The National University of Singapore Faculty of Law is pleased to host the Conference on “Third World Approaches to International Law” (TWAIL Singapore) which will take place from Thursday, July 19 to Saturday, July 21, 2018 at the NUS Faculty of Law. The 3-day Conference will be held from 9.00am to 5.00pm.

 

When the first TWAIL Conference was held in 1997, globalization was triumphant, the Tadić decision was handed down, state reconstruction was a major UN preoccupation, the Asian Financial Crisis devastated many countries and the United States was globally supreme. Since that time, TWAIL scholars have responded to a complex and rapidly changing international environment by producing a wide-ranging, distinctive and powerful body of work which has reconsidered the conventional wisdoms of international law and its operations.

 

Seeking to further and enrich the distinguished tradition of their TWAIL predecessors, contemporary TWAIL scholars have written on almost every significant area and concern of international law including globalization, gender, human rights, governance, the laws of war, development, international organizations, global governance, international law and resistance, foreign investment, intervention and state building, the environment and international criminal law.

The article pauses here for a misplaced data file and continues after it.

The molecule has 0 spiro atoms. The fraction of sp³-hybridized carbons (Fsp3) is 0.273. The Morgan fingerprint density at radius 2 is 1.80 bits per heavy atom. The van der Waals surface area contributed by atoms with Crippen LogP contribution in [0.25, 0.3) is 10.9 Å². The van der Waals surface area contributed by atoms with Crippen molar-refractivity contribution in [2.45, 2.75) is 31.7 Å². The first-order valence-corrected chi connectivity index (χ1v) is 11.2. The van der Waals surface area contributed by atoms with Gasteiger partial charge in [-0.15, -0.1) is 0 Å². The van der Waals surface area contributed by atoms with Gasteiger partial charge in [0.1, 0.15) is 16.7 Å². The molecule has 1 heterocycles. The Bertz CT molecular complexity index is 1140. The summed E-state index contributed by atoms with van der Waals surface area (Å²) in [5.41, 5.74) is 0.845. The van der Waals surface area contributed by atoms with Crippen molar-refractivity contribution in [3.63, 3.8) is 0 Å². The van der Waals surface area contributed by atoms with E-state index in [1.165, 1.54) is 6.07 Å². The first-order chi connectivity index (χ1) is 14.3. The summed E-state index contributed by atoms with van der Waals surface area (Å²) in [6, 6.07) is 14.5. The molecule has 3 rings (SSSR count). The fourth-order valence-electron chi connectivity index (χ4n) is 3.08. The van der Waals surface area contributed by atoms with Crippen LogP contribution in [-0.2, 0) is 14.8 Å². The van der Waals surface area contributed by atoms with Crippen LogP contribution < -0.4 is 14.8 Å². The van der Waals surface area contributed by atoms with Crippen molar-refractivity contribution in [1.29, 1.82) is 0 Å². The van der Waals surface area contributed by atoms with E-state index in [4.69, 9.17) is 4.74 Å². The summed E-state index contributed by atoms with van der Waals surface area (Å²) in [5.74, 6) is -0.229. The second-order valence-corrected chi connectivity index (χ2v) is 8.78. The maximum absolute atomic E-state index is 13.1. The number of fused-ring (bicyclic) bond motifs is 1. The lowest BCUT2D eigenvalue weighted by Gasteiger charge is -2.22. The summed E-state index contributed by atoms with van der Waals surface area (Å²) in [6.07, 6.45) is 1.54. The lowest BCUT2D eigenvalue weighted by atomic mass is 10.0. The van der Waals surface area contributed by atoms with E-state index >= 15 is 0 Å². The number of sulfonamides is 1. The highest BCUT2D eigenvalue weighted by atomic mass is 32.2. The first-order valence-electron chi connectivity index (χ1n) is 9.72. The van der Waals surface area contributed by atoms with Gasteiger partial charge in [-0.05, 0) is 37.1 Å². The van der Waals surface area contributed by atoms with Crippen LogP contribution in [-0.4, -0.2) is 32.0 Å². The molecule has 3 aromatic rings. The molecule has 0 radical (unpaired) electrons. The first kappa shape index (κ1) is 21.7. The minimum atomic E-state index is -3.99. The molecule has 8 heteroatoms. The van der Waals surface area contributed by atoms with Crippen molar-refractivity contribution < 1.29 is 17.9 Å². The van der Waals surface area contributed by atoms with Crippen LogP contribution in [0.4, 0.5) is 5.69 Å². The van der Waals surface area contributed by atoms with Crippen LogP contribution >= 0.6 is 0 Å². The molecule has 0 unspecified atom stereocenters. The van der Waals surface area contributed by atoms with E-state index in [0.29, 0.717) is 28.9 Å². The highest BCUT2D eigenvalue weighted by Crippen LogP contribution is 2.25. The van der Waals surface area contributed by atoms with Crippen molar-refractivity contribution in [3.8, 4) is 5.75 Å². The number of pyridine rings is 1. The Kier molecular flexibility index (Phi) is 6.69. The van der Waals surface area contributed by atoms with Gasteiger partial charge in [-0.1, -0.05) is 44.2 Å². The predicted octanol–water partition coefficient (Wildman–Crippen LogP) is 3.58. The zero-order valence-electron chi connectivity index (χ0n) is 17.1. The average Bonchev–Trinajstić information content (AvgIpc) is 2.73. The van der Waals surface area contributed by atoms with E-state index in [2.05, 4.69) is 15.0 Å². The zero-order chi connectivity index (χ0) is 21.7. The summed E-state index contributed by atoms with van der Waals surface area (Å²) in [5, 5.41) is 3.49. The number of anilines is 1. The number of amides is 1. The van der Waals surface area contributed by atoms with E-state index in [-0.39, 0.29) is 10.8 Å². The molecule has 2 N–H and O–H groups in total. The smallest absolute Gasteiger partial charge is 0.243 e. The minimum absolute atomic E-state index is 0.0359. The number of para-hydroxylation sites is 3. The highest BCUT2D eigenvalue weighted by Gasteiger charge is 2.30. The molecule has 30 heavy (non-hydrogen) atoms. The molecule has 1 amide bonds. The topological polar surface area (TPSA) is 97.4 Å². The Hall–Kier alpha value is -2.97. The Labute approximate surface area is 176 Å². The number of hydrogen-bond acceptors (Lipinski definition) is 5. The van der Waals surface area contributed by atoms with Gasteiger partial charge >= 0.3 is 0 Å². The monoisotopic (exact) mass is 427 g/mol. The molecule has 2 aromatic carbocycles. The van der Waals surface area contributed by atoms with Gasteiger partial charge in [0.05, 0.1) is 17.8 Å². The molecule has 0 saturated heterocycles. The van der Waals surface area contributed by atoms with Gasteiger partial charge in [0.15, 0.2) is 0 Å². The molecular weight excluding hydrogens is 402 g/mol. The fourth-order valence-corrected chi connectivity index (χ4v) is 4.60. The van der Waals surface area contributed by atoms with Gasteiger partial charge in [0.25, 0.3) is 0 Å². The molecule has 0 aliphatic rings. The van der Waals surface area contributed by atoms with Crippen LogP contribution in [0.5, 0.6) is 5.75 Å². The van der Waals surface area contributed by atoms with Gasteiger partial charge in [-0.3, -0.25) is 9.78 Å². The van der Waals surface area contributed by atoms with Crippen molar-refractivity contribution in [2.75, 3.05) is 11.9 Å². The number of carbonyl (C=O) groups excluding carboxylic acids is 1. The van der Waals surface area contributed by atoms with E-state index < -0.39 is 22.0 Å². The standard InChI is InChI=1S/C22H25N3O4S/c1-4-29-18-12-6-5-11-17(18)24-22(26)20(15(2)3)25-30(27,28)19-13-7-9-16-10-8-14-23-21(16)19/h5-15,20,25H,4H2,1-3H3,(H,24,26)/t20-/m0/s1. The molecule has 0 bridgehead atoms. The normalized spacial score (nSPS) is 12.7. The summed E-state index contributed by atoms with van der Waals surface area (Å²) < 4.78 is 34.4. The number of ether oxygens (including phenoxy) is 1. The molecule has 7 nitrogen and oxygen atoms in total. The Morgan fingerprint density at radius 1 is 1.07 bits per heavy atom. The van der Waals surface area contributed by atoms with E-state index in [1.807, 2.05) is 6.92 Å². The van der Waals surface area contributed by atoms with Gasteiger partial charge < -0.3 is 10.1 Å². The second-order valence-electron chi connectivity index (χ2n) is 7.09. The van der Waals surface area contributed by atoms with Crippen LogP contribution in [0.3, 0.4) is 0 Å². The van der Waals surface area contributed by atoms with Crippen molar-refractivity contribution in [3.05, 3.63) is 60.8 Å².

Unlike any other tradition in international law, it has made the plight of the Third World the basis of its epistemology and approach and in this way has produced incisive work, both grounded and theoretical, on all these topics. TWAIL scholarship has always been interdisciplinary, drawing on various traditions such as post-colonialism, feminisim and Marxism. And it has also both stimulated and engaged with scholarship in the history and theory of international law, literature, political theory and global history, by pointing to the centrality of imperialism for the formation and theorizing of the international order.

 

TWAIL work has developed a powerful and distinctive set of analytical tools to uncover both the potentials and limitations of international law in addressing compelling issues of global justice. Crucially, many traditional TWAIL concerns have become even more urgent as issues that were previously thought of as `third world problems’ such as inequality, austerity, nationalism and security, are now `global problems’.  While TWAIL has accomplished much in the last 21 years, it is also very much an ongoing and evolving project. It has not dealt adequately, for instance, with the plight of indigenous peoples or labour issues.  Clearly, far more work needs to be done. 

 

As such, this Conference will be principally concerned to evaluate and assess the past, present and future of TWAIL, this as one of a series of TWAIL related events held in various parts of the world.  It follows the conferences held in Harvard, Toronto, Albany, Vancouver, Oregon and Cairo. 

 

As the first TWAIL Conference to be held in Asia, papers dealing with Asian issues and themes will be especially welcome. TWAIL Singapore will also further collaborations with TWAIL scholars from Africa, Latin America and the Pacific.




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